Dr Sheridan was eventually forced to take early retirement after being unable to find an alternative role.
I could find no suitable alternative employment, was stressed and probably depressed with complete loss of self-esteem as a result of all the emotional kicks in the process, and eventually accepted being made redundant and taking retirement
She says: ‘I could find no suitable alternative employment, was stressed and probably depressed with complete loss of self-esteem as a result of all the emotional kicks in the process, and eventually accepted being made redundant and taking retirement.’
She is now working again on a fixed-term contract, part time in a local authority overseeing the health protection portfolio for the director of public health and also as a non-executive director in an NHS community trust.
She says: ‘However, this change cost me personally in terms of my health, which, one year on, has now recovered, but, very importantly financially to the NHS, I had 22 continuous years of NHS service and was a senior consultant so I gained, but it gives me no pleasure.’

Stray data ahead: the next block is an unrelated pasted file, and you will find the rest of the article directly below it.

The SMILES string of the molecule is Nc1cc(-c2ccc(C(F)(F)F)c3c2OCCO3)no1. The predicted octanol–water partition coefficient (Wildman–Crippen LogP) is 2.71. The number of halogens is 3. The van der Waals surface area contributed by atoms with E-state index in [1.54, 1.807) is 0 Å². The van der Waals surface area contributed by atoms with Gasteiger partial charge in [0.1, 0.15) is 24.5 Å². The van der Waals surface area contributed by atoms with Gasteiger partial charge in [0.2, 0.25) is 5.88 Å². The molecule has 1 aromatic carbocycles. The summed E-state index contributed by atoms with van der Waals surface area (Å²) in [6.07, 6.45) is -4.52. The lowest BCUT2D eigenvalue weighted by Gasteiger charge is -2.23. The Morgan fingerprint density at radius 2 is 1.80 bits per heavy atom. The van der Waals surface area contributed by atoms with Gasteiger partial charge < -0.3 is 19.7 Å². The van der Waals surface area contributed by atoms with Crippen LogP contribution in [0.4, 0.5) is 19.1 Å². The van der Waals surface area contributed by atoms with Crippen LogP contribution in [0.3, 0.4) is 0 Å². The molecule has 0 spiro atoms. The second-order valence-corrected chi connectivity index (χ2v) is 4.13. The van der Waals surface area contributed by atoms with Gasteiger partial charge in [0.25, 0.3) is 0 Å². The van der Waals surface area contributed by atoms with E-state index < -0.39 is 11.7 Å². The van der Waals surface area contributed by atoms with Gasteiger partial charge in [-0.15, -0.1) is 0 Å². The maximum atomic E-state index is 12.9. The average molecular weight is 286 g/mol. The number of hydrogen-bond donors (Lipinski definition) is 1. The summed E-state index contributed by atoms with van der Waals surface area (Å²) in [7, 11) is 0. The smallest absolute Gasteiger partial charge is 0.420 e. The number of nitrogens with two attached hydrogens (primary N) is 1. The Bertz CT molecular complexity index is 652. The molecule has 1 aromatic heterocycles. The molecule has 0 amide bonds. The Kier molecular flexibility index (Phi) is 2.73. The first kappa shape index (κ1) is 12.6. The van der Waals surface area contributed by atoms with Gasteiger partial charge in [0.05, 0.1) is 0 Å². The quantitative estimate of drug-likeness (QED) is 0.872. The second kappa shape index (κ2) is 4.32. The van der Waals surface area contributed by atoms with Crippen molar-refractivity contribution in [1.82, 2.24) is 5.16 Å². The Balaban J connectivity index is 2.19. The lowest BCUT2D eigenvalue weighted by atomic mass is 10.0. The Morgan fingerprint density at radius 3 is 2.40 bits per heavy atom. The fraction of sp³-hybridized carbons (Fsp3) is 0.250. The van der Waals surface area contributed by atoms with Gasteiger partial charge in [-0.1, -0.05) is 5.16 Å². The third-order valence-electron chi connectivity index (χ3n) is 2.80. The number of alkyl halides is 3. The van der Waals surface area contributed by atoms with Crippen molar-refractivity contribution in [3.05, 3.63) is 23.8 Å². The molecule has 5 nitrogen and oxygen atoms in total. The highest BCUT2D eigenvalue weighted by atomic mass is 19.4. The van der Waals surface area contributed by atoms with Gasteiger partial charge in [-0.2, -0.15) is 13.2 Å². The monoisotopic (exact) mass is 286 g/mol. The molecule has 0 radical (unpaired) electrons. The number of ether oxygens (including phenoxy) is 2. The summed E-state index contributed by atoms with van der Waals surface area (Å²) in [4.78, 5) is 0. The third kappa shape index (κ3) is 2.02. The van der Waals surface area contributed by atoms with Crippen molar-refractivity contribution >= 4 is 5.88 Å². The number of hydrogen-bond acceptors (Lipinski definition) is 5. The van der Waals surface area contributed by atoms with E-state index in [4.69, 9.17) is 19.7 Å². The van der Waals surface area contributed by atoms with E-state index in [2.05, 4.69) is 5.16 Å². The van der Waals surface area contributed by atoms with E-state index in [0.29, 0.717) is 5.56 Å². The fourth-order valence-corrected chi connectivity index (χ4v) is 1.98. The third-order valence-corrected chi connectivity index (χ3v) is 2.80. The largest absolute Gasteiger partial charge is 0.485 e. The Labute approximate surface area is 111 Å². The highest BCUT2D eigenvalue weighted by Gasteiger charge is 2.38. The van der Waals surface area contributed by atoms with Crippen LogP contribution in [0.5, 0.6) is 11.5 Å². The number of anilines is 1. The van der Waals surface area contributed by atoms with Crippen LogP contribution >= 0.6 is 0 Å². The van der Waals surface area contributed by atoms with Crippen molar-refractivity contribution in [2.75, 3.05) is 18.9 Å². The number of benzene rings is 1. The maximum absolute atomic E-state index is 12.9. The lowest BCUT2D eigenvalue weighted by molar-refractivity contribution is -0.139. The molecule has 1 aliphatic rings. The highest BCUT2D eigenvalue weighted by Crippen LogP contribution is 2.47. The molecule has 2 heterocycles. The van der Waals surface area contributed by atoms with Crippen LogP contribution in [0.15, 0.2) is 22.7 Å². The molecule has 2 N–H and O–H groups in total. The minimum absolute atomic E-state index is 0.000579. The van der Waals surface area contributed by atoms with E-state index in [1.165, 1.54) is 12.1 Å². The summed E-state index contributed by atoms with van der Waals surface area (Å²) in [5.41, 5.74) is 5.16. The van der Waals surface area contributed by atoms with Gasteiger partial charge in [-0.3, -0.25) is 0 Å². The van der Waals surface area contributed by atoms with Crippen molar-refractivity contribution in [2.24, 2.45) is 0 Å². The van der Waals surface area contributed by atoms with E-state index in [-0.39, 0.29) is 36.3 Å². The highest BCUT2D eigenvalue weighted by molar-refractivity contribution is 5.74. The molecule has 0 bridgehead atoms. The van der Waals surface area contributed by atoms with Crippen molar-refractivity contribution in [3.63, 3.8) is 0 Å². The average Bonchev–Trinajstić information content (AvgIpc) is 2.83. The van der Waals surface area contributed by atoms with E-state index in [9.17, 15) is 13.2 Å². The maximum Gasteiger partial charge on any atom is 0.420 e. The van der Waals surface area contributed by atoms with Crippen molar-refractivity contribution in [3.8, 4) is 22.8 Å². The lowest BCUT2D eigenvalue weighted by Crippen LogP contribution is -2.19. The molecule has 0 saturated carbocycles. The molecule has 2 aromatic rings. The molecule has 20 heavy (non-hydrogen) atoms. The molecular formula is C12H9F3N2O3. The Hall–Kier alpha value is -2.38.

Patchy picture for GPs
England’s 211 CCGs have taken over from PCTs (primary care trusts) and are responsible for £65bn of the £95bn NHS commissioning budget. They now plan and commission hospital care and community and mental health services.
However this has led to a ‘patchy national picture’, according to BMA GPs committee chair Chaand Nagpaul (pictured).
Although every GP practice must be a member of their CCG, he argues the system is working better in some areas than others. Divisions between the grassroots GPs and governing boards in some areas leads some GPs to feel disenfranchised.
Although CCGs are intended to have autonomy to shape local services within a budget, Dr Nagpaul argues this is not happening in practice because of cost pressures and targets set by the quality and outcomes framework and quality premium (incentives intended to reward CCGs for improvements in the quality of the services they commission and associated improvements in health outcomes).